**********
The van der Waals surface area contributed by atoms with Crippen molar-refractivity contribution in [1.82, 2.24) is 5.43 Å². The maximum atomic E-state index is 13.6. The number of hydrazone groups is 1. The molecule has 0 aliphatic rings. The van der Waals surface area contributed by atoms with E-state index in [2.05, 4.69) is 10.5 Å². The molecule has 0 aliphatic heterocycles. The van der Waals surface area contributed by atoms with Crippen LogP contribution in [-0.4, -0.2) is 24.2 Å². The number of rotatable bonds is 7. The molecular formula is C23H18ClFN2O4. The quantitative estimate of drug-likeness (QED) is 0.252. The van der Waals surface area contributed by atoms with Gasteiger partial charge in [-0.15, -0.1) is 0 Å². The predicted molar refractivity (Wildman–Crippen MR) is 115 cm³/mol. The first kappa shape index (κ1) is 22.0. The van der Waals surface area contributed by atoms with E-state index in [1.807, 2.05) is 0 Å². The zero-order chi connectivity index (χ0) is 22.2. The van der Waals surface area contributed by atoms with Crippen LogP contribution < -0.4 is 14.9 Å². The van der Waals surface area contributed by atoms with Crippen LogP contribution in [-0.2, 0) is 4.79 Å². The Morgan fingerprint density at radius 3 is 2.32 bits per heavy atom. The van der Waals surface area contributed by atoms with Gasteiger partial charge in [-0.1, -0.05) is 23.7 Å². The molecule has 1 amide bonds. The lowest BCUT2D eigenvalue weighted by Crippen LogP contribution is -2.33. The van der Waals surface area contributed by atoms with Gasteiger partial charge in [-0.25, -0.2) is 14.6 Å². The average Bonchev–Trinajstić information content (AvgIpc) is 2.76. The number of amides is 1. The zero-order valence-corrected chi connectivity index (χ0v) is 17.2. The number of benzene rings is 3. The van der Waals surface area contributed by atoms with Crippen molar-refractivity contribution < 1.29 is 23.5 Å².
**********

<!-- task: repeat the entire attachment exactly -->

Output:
The van der Waals surface area contributed by atoms with Crippen molar-refractivity contribution in [1.82, 2.24) is 5.43 Å². The maximum atomic E-state index is 13.6. The number of hydrazone groups is 1. The molecule has 0 aliphatic rings. The van der Waals surface area contributed by atoms with E-state index in [2.05, 4.69) is 10.5 Å². The molecule has 0 aliphatic heterocycles. The van der Waals surface area contributed by atoms with Crippen LogP contribution in [-0.4, -0.2) is 24.2 Å². The number of rotatable bonds is 7. The molecular formula is C23H18ClFN2O4. The quantitative estimate of drug-likeness (QED) is 0.252. The van der Waals surface area contributed by atoms with Gasteiger partial charge in [-0.15, -0.1) is 0 Å². The predicted molar refractivity (Wildman–Crippen MR) is 115 cm³/mol. The first kappa shape index (κ1) is 22.0. The van der Waals surface area contributed by atoms with E-state index in [1.807, 2.05) is 0 Å². The zero-order chi connectivity index (χ0) is 22.2. The van der Waals surface area contributed by atoms with Crippen LogP contribution < -0.4 is 14.9 Å². The van der Waals surface area contributed by atoms with Crippen LogP contribution in [-0.2, 0) is 4.79 Å². The Morgan fingerprint density at radius 3 is 2.32 bits per heavy atom. The van der Waals surface area contributed by atoms with Gasteiger partial charge in [-0.1, -0.05) is 23.7 Å². The molecule has 1 amide bonds. The lowest BCUT2D eigenvalue weighted by Crippen LogP contribution is -2.33. The van der Waals surface area contributed by atoms with Gasteiger partial charge in [-0.25, -0.2) is 14.6 Å². The average Bonchev–Trinajstić information content (AvgIpc) is 2.76. The number of amides is 1. The zero-order valence-corrected chi connectivity index (χ0v) is 17.2. The number of benzene rings is 3. The van der Waals surface area contributed by atoms with Crippen molar-refractivity contribution < 1.29 is 23.5 Å².